Digital divide and the pandemic: One in ten households with students has no internet access
The mass closure of schools, colleges and universities in the 2019-2020 academic year proved that not all schools, teachers, students and families were ready to teach and learn online. One in ten households with school-age children have no Internet access, according to the Instituto Nacional de Estadística, Spain's national statistical institute. Due to the pandemic, technological resources and training in using them effectively is more important than ever. The risk surrounding the digital divide is serious.
According to data from the Instituto Nacional de Estadística, 91.4% of Spanish households have Internet access: one in 10 households are disconnected. 9.2% of lower-income households cannot connect to the network, according to UNICEF. The foundational step of providing resources must be followed by training. “The data tells us 55% of the Spanish population has only very basic digital skills,” said Eulalia Alemany, technical director of Fad (Spain's foundation for aid against drug addiction).
To give it a boost, BBVA and Fad launched Educación Conectada (“connected education”). This was an “emergency response,” said Alemany. In view of the situation of households and the demands of the teaching community, the initiative aims to “make a proactive contribution to the digital transformation of the Spanish education system.” Educación Conectada offers training activities to help close what experts call the “use divide.”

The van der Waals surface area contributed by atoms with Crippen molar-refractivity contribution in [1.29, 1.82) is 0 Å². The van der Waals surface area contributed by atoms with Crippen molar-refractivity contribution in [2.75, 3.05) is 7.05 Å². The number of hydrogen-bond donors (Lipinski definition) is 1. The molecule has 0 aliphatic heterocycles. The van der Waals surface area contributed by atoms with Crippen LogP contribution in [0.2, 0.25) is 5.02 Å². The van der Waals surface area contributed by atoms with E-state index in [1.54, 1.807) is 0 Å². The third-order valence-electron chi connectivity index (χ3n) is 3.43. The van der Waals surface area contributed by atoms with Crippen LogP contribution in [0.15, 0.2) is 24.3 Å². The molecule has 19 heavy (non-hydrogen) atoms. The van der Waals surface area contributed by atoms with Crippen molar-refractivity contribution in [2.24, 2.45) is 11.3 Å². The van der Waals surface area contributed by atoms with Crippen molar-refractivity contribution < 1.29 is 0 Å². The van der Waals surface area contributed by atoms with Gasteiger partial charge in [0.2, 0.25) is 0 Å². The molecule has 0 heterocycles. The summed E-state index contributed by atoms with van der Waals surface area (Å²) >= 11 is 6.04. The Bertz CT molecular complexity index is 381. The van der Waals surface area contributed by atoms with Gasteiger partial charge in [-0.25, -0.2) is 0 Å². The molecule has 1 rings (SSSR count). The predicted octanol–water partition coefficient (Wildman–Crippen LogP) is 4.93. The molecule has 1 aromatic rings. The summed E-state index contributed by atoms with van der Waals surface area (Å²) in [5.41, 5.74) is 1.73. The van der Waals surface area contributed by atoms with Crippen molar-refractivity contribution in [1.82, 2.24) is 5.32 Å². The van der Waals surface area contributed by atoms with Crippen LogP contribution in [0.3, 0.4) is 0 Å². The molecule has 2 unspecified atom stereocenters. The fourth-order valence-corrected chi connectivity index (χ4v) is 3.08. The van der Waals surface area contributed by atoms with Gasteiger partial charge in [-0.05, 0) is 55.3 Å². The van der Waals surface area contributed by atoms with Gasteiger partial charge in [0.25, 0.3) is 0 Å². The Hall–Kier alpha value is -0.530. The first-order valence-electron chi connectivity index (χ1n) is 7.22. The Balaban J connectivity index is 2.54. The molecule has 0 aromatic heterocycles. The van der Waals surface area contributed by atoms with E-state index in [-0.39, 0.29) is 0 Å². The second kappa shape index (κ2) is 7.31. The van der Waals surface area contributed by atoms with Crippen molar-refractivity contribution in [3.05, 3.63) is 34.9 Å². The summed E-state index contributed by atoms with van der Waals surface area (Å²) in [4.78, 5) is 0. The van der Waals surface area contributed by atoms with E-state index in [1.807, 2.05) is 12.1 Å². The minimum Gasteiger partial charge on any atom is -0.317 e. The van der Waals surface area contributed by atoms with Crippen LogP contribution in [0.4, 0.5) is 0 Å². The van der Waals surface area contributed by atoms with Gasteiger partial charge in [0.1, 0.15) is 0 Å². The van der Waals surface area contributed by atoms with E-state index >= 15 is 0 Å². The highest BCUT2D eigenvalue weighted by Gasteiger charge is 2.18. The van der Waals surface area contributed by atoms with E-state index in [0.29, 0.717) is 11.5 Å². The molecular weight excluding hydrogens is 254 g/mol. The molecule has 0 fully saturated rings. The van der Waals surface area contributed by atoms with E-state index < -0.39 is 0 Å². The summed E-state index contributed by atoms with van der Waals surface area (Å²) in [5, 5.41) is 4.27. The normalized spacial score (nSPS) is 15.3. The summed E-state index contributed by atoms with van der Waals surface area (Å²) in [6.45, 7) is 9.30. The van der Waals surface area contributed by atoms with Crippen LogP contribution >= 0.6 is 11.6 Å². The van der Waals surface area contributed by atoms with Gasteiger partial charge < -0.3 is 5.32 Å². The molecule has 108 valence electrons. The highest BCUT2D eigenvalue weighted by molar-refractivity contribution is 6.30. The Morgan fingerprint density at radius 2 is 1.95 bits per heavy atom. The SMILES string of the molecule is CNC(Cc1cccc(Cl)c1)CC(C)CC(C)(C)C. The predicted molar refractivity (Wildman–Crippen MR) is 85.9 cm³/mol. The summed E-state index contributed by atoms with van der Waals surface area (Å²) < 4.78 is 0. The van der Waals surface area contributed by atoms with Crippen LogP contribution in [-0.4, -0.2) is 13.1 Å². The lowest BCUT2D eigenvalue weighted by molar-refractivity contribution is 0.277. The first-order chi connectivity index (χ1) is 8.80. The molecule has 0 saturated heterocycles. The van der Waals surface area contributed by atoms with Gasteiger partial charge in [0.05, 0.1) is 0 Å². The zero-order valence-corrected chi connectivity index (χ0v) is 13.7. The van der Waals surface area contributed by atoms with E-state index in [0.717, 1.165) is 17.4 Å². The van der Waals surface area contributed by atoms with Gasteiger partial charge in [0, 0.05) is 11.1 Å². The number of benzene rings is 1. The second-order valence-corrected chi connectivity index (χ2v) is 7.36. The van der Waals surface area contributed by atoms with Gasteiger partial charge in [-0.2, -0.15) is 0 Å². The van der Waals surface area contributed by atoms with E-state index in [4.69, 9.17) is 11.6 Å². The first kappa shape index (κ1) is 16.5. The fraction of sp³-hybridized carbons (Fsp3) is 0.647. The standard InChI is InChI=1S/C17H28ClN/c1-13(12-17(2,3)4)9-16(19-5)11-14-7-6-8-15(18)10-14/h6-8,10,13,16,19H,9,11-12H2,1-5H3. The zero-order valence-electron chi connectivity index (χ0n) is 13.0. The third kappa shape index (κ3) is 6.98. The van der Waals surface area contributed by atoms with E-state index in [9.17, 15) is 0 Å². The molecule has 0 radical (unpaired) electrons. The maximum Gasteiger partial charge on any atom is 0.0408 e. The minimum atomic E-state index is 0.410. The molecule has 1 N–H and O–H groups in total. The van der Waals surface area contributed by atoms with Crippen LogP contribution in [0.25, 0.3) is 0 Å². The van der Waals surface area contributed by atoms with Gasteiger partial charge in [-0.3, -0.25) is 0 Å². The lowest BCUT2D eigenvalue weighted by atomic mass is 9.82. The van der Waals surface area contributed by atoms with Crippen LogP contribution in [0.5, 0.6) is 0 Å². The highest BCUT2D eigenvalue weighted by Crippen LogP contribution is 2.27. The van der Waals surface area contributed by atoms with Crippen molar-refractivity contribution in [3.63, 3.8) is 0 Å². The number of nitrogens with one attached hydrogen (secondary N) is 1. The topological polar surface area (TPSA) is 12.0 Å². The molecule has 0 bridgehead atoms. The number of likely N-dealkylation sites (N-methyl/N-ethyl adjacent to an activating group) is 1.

It's not just having the devices, it's knowing how to use them
The first step is a diagnosis for each school. Each school can choose its own training program: digital skills, crisis management, or leadership. “We will showcase success stories of digital transformation and transfer of knowledge from other sectors,” said Alemany. Parents can get “info pills” to support their children in a hybrid or bimodal learning format (face-to-face combined with digital education). For students, the program offers “gamified” distance learning on office automation, mailing or text editing.
Young people believe in technology, and are clear on how it should be approached: to improve health and protect the environment, according to the Barometer on Youth and Technological Expectations presented at an online event hosted by BBVA, Fad and Google. “Adults downplay the adverse effects with the notion that “they're digital natives, they know what they're doing,” said Laura Picazo, who emphasizes the importance of digital, audiovisual and media literacy. “They can handle the technology, but they don't understand how it works: why they have to change privacy settings so that their data is not given away, or what happens if they hit one tab or another,” she continued.
BBVA and Fad (Spain's foundation against drug addiction) launched the Educación Conectada “connected education” project, which includes emergency actions aimed at education following the crisis caused by COVID-19. The goal is to alleviate the severity of the crisis and support the digital transformation.
“There's no such thing as a digital native—people need guidance,” Alemany stated with conviction. “Turning 18 doesn't mean you can drive. You first need to learn to drive, right? Well, this is the same kind of thing,” she added. The technical director of Fad advocates smartphones as a “great learning tool.” For one thing, 99.9% of young people already have a smartphone almost glued to their hand. “But, again, we need to teach them how to use it properly—how to make smart use of it,” she stated. She underscored that, when used properly, a smartphone is a window on the world.